US losing money on coal leases: report
A new report from the US Department of the Interior says the government is incurring multi-million dollar losses by charging low prices for coal mining leases, according to the Los Angeles Times.
The Bureau of Land Management, the USDI’s agency for administering public lands, is responsible for selling the leases on federal and tribal lands to mining companies. It is also supposed to ensure a fair return for coal on public lands.
Weaknesses were found in the current sale process that could risk the government not receiving the full value of the leases, the report says, with lost bonuses of $2 million from recent sales and $60 million in potentially undervalued lease modifications identified as examples.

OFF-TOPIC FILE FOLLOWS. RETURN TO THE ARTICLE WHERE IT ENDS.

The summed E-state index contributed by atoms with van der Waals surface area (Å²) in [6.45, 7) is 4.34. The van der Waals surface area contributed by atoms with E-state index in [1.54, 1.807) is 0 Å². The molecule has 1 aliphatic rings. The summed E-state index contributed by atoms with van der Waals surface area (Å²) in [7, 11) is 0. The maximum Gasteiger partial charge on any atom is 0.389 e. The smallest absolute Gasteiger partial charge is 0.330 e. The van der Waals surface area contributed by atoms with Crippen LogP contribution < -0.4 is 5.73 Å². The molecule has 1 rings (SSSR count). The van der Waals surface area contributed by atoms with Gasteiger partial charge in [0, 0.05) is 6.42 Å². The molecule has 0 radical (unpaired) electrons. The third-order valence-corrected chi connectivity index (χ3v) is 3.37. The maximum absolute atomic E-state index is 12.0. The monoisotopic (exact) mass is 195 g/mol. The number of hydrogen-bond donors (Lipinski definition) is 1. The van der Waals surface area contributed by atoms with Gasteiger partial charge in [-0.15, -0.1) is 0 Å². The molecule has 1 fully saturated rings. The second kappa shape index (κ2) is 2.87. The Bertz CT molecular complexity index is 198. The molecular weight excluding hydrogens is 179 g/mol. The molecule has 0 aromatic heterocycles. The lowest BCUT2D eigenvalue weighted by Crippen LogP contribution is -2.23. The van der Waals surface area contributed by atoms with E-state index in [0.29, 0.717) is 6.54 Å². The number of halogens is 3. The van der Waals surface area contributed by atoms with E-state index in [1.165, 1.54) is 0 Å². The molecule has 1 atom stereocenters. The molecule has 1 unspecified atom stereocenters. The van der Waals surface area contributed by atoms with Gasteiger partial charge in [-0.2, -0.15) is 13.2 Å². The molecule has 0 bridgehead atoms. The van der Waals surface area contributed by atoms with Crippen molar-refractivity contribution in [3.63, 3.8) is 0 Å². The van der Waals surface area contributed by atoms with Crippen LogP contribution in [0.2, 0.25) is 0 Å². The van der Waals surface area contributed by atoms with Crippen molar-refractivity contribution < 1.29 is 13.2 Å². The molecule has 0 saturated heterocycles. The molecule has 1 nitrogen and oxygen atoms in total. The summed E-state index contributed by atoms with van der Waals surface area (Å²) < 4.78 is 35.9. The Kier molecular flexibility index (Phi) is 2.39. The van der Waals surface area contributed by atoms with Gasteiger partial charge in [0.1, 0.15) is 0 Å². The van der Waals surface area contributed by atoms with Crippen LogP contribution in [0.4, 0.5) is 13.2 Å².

This report is the latest to criticize the BLM leasing program.
A Boston group called the Institute for Energy Economic and Financial Analysis releases a report in June 2012 which estimated below-market-value coal leasing prices had lost US taxpayers about $29 billion during the previous 30 years.
Most coal on public lands is found in Wyoming and Montana, which mine 40% of the coal used in US power plants.
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